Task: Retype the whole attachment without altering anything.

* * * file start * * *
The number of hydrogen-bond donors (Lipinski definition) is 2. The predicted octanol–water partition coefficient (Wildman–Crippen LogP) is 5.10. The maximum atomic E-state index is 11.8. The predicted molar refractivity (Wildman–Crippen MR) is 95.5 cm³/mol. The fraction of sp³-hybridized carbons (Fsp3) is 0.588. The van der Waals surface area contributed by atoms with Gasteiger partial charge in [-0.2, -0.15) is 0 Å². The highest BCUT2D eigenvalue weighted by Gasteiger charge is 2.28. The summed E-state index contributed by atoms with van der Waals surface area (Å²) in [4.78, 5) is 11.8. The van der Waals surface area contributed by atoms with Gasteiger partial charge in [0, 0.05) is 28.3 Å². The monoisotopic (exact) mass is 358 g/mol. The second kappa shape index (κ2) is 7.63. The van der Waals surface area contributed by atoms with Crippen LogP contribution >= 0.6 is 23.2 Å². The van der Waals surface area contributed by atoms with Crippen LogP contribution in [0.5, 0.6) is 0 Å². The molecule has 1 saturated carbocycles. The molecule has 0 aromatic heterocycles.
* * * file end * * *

The number of hydrogen-bond donors (Lipinski definition) is 2. The predicted octanol–water partition coefficient (Wildman–Crippen LogP) is 5.10. The maximum atomic E-state index is 11.8. The predicted molar refractivity (Wildman–Crippen MR) is 95.5 cm³/mol. The fraction of sp³-hybridized carbons (Fsp3) is 0.588. The van der Waals surface area contributed by atoms with Gasteiger partial charge in [-0.2, -0.15) is 0 Å². The highest BCUT2D eigenvalue weighted by Gasteiger charge is 2.28. The summed E-state index contributed by atoms with van der Waals surface area (Å²) in [4.78, 5) is 11.8. The van der Waals surface area contributed by atoms with Gasteiger partial charge in [0, 0.05) is 28.3 Å². The monoisotopic (exact) mass is 358 g/mol. The second kappa shape index (κ2) is 7.63. The van der Waals surface area contributed by atoms with Crippen LogP contribution >= 0.6 is 23.2 Å². The van der Waals surface area contributed by atoms with Crippen LogP contribution in [0.5, 0.6) is 0 Å². The molecule has 1 saturated carbocycles. The molecule has 0 aromatic heterocycles.